The utility of early post-liver transplantation model for end-stage liver disease score in prediction of long-term mortality

Authors Habibollah Dashti, Amirpasha Ebrahimi, Niloofar Razavi Khorasani, Bobak Moazzami, Fatemeh Khojasteh, Sediqe Hoseini Shabanan, Ali Jafarian.


Background Little is known about the prognostic ability of post-liver transplantation (LT) model for end-stage liver disease (MELD) score measurement in assessing long-term outcomes. The aim of the present study was to investigate this possible relationship.

Methods In this retrospective cohort study, the medical records of LT recipients operated under a LT program were reviewed. The accuracy of post-operation MELD score for predicting mortality was evaluated based on receiver operating characteristic (ROC) curves. Univariate and Cox proportional hazard regression models were used to assess the risk factors associated with mortality.

Results Eight hundred twenty-six consecutive LT recipients were included in the study. The areas under the ROC curve on postoperative days (POD) 5 and 9 for predicting 1-year mortality were 0.712 (95% confidence interval [CI] 0.614-0.811) and 0.682 (95%CI 0.571-0.798), respectively. A cutoff point of 14.5 was obtained for MELD score on POD5 that significantly differentiated between survivors and non-survivors with a sensitivity of 69.8% (95%CI 50.7-83.1) and a specificity of 57.2% (95%CI 50.6-63.6). In the Cox multivariate analysis, factors including MELD score on POD5 (hazard ratio [HR] 1.83, 95%CI 1.07-3.12; P=0.026), pre-transplant MELD (HR 1.064, 95%CI 1.025-1.104; P=0.001) and operation duration (min) (HR 1.004, 95%CI 1.003-1.006; P=0.013) were identified as independent risk factors for predicting overall survival.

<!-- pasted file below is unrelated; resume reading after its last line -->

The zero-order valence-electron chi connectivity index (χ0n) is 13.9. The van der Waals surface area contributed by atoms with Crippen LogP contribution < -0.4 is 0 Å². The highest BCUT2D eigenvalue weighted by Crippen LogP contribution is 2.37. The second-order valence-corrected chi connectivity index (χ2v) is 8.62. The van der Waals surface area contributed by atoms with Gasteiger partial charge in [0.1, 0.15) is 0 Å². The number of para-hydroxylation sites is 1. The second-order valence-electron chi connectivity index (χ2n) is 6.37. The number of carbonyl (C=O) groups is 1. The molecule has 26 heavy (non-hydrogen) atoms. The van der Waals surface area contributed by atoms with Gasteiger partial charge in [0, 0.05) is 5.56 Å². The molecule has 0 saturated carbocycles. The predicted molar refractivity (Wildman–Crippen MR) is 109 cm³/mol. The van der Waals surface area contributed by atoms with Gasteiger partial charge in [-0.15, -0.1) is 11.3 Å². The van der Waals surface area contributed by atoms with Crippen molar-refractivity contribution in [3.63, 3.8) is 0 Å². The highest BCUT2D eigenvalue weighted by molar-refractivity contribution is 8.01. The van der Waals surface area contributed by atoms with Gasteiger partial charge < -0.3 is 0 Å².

Conclusion The immediate postoperative MELD scores after LT may be of value in predicting mortality and could be used as a tool for postoperative risk assessment of patients.

Keywords Liver transplantation, cirrhosis, model for end-stage liver disease score, outcome

Ann Gastroenterol 2019; 32 (6): 633-641

Original Articles